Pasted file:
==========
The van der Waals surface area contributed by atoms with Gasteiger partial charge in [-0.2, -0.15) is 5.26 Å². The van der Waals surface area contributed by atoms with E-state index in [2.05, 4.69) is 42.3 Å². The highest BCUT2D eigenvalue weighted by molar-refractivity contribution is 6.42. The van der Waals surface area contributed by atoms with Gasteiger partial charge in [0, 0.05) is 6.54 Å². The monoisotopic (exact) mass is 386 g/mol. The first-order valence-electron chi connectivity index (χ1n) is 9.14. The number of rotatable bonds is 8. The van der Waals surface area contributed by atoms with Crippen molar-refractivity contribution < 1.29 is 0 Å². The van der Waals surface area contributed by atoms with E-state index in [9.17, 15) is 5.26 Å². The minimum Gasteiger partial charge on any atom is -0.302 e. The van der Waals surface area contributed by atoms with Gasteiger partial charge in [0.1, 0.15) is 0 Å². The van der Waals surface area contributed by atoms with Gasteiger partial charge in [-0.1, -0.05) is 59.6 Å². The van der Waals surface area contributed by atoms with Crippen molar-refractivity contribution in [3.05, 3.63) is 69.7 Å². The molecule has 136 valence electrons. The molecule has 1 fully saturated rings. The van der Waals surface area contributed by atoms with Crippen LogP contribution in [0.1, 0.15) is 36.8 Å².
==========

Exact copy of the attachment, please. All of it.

The van der Waals surface area contributed by atoms with Gasteiger partial charge in [-0.2, -0.15) is 5.26 Å². The van der Waals surface area contributed by atoms with E-state index in [2.05, 4.69) is 42.3 Å². The highest BCUT2D eigenvalue weighted by molar-refractivity contribution is 6.42. The van der Waals surface area contributed by atoms with Gasteiger partial charge in [0, 0.05) is 6.54 Å². The monoisotopic (exact) mass is 386 g/mol. The first-order valence-electron chi connectivity index (χ1n) is 9.14. The number of rotatable bonds is 8. The van der Waals surface area contributed by atoms with Crippen molar-refractivity contribution < 1.29 is 0 Å². The van der Waals surface area contributed by atoms with E-state index in [9.17, 15) is 5.26 Å². The minimum Gasteiger partial charge on any atom is -0.302 e. The van der Waals surface area contributed by atoms with Gasteiger partial charge in [0.1, 0.15) is 0 Å². The van der Waals surface area contributed by atoms with Gasteiger partial charge in [-0.1, -0.05) is 59.6 Å². The van der Waals surface area contributed by atoms with Crippen molar-refractivity contribution in [3.05, 3.63) is 69.7 Å². The molecule has 136 valence electrons. The molecule has 1 fully saturated rings. The van der Waals surface area contributed by atoms with Crippen LogP contribution in [0.1, 0.15) is 36.8 Å².